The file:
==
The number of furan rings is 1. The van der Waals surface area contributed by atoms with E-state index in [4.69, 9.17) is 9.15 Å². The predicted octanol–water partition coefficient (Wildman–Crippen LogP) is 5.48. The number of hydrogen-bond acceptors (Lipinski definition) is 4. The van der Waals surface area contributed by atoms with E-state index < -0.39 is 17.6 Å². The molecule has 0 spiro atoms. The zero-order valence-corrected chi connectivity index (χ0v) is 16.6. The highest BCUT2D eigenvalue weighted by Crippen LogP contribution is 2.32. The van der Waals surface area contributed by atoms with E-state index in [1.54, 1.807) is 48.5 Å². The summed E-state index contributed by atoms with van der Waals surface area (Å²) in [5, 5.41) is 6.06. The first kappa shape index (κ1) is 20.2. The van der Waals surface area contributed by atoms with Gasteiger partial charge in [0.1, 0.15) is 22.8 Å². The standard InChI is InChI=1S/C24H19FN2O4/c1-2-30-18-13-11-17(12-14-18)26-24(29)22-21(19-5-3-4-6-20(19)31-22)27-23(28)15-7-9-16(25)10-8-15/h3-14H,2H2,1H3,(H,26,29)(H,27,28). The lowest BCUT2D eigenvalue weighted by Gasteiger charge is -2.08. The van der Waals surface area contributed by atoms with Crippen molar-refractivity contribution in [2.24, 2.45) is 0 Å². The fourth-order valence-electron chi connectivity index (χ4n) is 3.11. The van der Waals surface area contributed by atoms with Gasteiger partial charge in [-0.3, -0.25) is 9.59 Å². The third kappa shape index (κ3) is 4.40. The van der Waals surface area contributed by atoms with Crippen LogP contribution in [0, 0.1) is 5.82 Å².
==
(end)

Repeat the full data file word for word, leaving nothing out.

The number of furan rings is 1. The van der Waals surface area contributed by atoms with E-state index in [4.69, 9.17) is 9.15 Å². The predicted octanol–water partition coefficient (Wildman–Crippen LogP) is 5.48. The number of hydrogen-bond acceptors (Lipinski definition) is 4. The van der Waals surface area contributed by atoms with E-state index < -0.39 is 17.6 Å². The molecule has 0 spiro atoms. The zero-order valence-corrected chi connectivity index (χ0v) is 16.6. The highest BCUT2D eigenvalue weighted by Crippen LogP contribution is 2.32. The van der Waals surface area contributed by atoms with E-state index in [1.54, 1.807) is 48.5 Å². The summed E-state index contributed by atoms with van der Waals surface area (Å²) in [5, 5.41) is 6.06. The first kappa shape index (κ1) is 20.2. The van der Waals surface area contributed by atoms with Gasteiger partial charge in [0.1, 0.15) is 22.8 Å². The standard InChI is InChI=1S/C24H19FN2O4/c1-2-30-18-13-11-17(12-14-18)26-24(29)22-21(19-5-3-4-6-20(19)31-22)27-23(28)15-7-9-16(25)10-8-15/h3-14H,2H2,1H3,(H,26,29)(H,27,28). The lowest BCUT2D eigenvalue weighted by Gasteiger charge is -2.08. The van der Waals surface area contributed by atoms with Crippen molar-refractivity contribution in [2.24, 2.45) is 0 Å². The fourth-order valence-electron chi connectivity index (χ4n) is 3.11. The van der Waals surface area contributed by atoms with Gasteiger partial charge in [-0.3, -0.25) is 9.59 Å². The third kappa shape index (κ3) is 4.40. The van der Waals surface area contributed by atoms with Crippen LogP contribution in [0, 0.1) is 5.82 Å².